Dates for the tournament announced Friday have yet to be finalized. The NCAA announced Wednesday that the college basketball season will begin Nov. 25.

This year’s Maui Invitational field includes Alabama, Davidson, Indiana, North Carolina, Providence, Stanford, Texas and UNLV.

All teams, staff, officials, and personnel will be in a bubble environment that limits their movement and interaction outside the venue.

Burton eligible at Texas Tech after 2 seasons at Wichita State

Peter G. Aiken-USA TODAY Sports

LUBBOCK, Texas — Junior guard Jamarius Burton has been granted a waiver from the NCAA that makes him eligible to play this season for Texas Tech after starting 52 games the past two seasons for Wichita State.

Texas Tech coach Chris Beard announced the waiver Thursday, which came five months after Burton signed with the Big 12 team.

Burton has two seasons of eligibility remaining, as well as a redshirt season he could utilize. He averaged 10.3 points and 3.4 assists per game as a sophomore at Wichita State, where he played 67 games overall.

Burton is from Charlotte. He helped lead Independence High School to a 31-1 record and the North Carolina Class 4A state championship as a senior there.

NCAA season set to open day before Thanksgiving

Getty Images

The NCAA men’s and women’s basketball season will begin on Nov. 25, the day before Thanksgiving.

The Division I Council voted Wednesday to push the start date back from the originally scheduled Nov. 10 as one of several precautions against the spread of coronavirus.

The later start date coincides with the decision most schools made to send students home from Thanksgiving until January out of concern about a potential late-fall and early-winter flareup of COVID-19. Closed campuses could serve as a quasi bubble for players and provide a window for non-conference games.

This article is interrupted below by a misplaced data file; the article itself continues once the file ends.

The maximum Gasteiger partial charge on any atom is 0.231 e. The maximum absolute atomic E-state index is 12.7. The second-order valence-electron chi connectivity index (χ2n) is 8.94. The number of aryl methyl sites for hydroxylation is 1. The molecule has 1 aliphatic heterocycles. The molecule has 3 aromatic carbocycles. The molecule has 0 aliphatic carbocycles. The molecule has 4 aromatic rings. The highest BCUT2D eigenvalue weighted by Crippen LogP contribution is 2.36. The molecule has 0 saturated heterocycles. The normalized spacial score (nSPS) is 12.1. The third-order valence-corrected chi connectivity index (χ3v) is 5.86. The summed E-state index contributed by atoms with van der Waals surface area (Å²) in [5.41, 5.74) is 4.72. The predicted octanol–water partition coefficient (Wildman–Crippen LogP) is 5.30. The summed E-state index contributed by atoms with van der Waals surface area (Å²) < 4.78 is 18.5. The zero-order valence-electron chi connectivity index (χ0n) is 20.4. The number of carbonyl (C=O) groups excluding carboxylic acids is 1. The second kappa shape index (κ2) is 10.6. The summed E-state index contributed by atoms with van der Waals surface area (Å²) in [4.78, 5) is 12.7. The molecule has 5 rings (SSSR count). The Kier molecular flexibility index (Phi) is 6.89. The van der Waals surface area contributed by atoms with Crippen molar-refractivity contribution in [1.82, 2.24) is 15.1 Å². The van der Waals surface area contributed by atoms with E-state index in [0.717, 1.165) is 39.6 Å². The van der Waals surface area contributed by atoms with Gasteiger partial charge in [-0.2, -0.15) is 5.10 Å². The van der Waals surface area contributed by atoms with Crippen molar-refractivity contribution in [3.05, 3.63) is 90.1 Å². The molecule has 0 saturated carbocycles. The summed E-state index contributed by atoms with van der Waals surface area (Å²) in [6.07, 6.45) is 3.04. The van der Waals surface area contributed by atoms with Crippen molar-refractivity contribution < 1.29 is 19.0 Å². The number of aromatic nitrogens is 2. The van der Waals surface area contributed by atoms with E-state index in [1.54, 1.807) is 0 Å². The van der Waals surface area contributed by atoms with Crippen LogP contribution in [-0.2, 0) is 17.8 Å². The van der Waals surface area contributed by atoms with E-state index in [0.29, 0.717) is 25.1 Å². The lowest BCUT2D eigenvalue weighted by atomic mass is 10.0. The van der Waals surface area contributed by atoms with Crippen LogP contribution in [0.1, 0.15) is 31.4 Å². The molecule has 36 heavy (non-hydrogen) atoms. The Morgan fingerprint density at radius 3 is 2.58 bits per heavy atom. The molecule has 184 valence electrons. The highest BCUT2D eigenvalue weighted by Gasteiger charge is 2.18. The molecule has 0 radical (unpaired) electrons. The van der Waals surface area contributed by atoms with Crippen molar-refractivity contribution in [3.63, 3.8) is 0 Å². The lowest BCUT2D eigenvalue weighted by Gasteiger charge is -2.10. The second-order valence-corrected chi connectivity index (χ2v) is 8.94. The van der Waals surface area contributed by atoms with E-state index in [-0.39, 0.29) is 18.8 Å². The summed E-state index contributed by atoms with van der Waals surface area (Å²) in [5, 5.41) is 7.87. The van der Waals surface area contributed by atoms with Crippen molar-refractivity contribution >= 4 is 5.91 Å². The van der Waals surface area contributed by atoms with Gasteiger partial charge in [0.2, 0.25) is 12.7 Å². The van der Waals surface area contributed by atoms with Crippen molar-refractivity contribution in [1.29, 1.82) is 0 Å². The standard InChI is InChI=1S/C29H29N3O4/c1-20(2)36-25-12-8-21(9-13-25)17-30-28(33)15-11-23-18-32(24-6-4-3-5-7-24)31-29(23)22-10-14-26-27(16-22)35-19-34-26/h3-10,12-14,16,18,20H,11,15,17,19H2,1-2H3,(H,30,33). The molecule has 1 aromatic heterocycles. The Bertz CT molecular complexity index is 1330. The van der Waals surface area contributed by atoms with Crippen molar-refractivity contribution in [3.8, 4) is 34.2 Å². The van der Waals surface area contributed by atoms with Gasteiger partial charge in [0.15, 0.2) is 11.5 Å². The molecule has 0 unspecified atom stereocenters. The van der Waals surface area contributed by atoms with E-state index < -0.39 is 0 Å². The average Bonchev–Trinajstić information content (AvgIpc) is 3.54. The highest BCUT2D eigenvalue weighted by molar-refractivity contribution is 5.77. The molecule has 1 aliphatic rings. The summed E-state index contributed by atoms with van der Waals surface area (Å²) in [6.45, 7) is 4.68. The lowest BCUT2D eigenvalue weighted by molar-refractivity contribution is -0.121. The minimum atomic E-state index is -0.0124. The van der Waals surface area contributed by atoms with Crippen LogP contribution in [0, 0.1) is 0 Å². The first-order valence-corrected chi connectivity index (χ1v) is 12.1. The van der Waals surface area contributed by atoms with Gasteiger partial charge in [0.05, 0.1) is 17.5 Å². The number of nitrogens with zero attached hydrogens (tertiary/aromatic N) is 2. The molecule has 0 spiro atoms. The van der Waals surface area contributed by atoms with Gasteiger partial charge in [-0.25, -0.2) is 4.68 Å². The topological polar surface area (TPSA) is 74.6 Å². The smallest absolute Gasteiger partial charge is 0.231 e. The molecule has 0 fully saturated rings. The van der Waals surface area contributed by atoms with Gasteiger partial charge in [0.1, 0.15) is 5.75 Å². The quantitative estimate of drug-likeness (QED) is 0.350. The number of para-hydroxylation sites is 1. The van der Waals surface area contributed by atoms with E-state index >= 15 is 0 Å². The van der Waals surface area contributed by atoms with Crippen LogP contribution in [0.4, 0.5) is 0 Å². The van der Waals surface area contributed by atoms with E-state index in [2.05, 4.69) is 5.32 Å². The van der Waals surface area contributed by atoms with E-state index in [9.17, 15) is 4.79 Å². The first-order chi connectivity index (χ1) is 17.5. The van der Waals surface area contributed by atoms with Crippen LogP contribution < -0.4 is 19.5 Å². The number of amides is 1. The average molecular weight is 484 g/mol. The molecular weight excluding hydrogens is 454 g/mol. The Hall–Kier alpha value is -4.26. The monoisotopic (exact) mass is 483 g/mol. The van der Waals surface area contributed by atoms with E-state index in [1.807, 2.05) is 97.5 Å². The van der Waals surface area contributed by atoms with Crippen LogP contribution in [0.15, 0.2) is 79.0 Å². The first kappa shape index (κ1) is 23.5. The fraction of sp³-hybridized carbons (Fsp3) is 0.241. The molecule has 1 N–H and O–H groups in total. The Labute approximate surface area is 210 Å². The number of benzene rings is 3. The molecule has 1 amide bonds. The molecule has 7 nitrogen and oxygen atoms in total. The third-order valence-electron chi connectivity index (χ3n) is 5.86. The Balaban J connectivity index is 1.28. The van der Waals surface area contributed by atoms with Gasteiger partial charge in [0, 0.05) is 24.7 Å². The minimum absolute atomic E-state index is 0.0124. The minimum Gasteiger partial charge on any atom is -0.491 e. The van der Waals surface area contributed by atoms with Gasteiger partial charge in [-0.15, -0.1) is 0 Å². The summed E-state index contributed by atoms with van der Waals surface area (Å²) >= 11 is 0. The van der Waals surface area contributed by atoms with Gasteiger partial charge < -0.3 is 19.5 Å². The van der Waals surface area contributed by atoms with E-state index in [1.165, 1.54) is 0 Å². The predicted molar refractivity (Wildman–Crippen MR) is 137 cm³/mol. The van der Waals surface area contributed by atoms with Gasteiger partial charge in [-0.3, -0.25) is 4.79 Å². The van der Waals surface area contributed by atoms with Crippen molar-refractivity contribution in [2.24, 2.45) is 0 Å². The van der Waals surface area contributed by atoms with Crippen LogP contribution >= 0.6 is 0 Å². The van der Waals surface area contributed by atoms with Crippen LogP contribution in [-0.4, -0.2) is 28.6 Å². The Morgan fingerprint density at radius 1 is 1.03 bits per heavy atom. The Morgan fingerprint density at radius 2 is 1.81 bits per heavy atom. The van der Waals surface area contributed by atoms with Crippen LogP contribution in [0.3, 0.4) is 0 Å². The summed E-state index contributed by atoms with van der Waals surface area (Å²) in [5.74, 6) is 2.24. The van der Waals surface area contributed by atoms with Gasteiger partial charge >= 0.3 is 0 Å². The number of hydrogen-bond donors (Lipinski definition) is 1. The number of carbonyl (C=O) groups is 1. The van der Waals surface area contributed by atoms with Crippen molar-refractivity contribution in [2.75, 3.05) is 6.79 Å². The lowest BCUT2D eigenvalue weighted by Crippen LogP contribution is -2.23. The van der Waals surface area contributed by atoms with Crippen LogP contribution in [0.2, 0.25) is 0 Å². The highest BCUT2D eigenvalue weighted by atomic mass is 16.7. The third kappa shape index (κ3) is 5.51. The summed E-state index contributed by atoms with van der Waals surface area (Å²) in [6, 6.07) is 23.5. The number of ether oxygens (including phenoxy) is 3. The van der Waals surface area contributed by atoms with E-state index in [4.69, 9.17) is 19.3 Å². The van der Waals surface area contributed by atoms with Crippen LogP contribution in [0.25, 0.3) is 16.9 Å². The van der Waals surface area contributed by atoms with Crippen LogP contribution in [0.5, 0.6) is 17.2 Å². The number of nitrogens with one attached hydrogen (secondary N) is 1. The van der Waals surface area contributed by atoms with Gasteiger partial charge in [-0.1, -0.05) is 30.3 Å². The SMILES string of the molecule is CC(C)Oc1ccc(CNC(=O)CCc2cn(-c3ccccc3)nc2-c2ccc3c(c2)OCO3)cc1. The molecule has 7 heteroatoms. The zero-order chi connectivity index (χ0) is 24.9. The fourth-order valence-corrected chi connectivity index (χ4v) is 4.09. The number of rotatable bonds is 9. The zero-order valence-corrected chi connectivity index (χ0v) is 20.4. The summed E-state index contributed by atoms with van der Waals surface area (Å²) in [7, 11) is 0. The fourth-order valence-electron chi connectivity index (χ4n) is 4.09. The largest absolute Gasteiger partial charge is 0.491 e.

The maximum number of regular-season games has been reduced from 31 to 27. The minimum number of games for consideration for the NCAA Tournament was cut from 25 to 13.

Teams can start preseason practices Oct. 14 but will be allowed to work out 12 hours per week beginning Monday.

No scrimmages against other teams or exhibitions are allowed.

In other action, the council voted to extend the recruiting dead period for all sports through Dec. 31. In-person recruiting is not allowed during a dead period, though phone calls and other correspondence are allowed.

The men’s and women’s basketball oversight committees had jointly recommended a start date of Nov. 21, which would have allowed for games to be played on the weekend before Thanksgiving. The council opted not to do that to avoid a conflict with regular-season football games.

The council is scheduled to meet again Oct. 13-14 and could delay the start date and change other pieces of the basketball framework if circumstances surrounding the virus warrant.

UConn’s Tyrese Martin granted waiver to play this season

David Kohl-USA TODAY Sports

STORRS, Conn. — UConn swingman Tyrese Martin, who transferred from Rhode Island in April, has been granted a waiver that will allow him to play for the Huskies this season.

The 6-foot-6 junior averaged 12.8 points and 7.1 rebounds and started every game last season for URI, where he was recruited by current UConn coach Dan Hurley.

NCAA rules require undergraduate transfers to sit out a season, but the organization has been more lenient in granting waivers during the pandemic.

Martin, 21, is expected to compete for playing time at UConn on the wing as both a guard and small forward.